Introduction: hope in a dark place.

Immaculee Ilibagiza is a woman who survived the Rwandan holocaust in 1994 when the Hutu majority turned and slaughtered the Tutsi minority. Over a 100-day period an estimated 70% of the Tutsi people were killed which amounted to 20% of Rwanda’s population. The killings occurred between April and July 1994 with an estimated 500,000 to 1,000,000 people being butchered. During this time Immaculee’s family was murdered and she was hunted by machete waving neighbours.

The Hutu pastor of a local church hid Immaculee and five other women in a small ensuite toilet and shower room in his home. The room was four feet by three feet and with a shower at one end and was too small to have a sink in it.  The room was tiled and there was a small widow about six feet from the ground – the sort that only a cat could get through. A wardrobe was placed in front of the door and they were only allowed to flush the toilet when they heard the neighbour flushing theirs. If they had not done this then Hutu neighbours would have been alerted to the fact that people were in the house next door. Along with the five other women Immaculee was to remain in that toilet without leaving the room for ninety days and would lose half her body weight. On a few occasions the pastor’s house was searched by Hutu men whom she had heard butchering Tutsis outside the house and this is what she writes about one of those times:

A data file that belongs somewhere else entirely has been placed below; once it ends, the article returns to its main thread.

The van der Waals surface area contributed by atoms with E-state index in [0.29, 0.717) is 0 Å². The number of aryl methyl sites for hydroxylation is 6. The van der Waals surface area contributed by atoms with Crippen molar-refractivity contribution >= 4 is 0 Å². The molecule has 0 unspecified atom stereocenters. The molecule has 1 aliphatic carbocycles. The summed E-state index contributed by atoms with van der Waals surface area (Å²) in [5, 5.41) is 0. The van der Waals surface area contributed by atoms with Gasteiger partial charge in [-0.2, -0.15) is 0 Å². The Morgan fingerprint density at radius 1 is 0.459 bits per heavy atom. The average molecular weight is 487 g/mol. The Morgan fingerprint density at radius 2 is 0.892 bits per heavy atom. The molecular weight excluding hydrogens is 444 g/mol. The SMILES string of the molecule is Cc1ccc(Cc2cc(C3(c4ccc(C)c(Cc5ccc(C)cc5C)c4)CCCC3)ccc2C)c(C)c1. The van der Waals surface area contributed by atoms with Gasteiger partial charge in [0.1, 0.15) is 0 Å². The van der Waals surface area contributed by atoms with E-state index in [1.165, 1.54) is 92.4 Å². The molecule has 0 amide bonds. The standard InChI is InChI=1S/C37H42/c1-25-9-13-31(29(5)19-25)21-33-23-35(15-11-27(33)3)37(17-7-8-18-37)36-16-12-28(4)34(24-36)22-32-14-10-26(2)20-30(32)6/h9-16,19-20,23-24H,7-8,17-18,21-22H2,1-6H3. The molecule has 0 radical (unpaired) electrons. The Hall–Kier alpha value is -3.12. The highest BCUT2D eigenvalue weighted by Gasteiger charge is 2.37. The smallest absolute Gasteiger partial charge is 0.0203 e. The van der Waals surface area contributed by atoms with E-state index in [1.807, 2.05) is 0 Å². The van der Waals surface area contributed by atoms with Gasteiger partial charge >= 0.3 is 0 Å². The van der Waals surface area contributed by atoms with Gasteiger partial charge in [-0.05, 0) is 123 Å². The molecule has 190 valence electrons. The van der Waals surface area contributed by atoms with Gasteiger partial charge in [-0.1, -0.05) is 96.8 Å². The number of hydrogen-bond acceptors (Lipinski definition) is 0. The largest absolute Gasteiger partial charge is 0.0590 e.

“I heard the killers call my name. They were on the other side of the wall, and less than an inch of plaster and wood separated us…..There were many killers. I could see them in my mind: my former friends and neighbours, who had always greeted me with love and kindness, moving through the house carrying spears and machetes and calling my name. “I have killed 399 cockroaches,” said one of the killers. “Immaculee will make 400. It’s a good number to kill”
                                                                Immaculee Ilibagiza in, ‘Left to Tell,’ page xix.

During the days and weeks that Immaculee spent in the small toilet area, not knowing whether she would live and die, she spent many hours in prayer. OF that time she writes:
“I realised that my battle to survive this war would have to be fought inside of me. Everything strong and good in me – my faith, hope, and courage – was vulnerable to the dark energy. If I lost my faith, I knew that I wouldn’t be able to survive. I could rely only on God to help me fight.”                                                                          (ibid 100).

One day after hearing screaming and crying as people were killed in the street outside she prayed and said she heard a voice saying, “Forgive them” and took a crucial step towards forgiving the killers. She then felt all the anger draining away from her. She had opened her heart to God and he had touched it.

Over ninety days after first entering the small on-suite toilet and shower room Immaculee was able to leave as the trouble died down. Yet just before the end of this time she had an intense dream and saw Jesus standing in front of her and heard the words, “When you leave this room, you will find that almost everyone you know and love is dead and gone. I have come to tell you not to fear. You will not be alone – I will be with you. I will be your family. Be at peace and trust in me, for I will always be at your side. Don’t mourn too long for your family, Immaculee. They are with me now, and they have joy” (Ibid 141).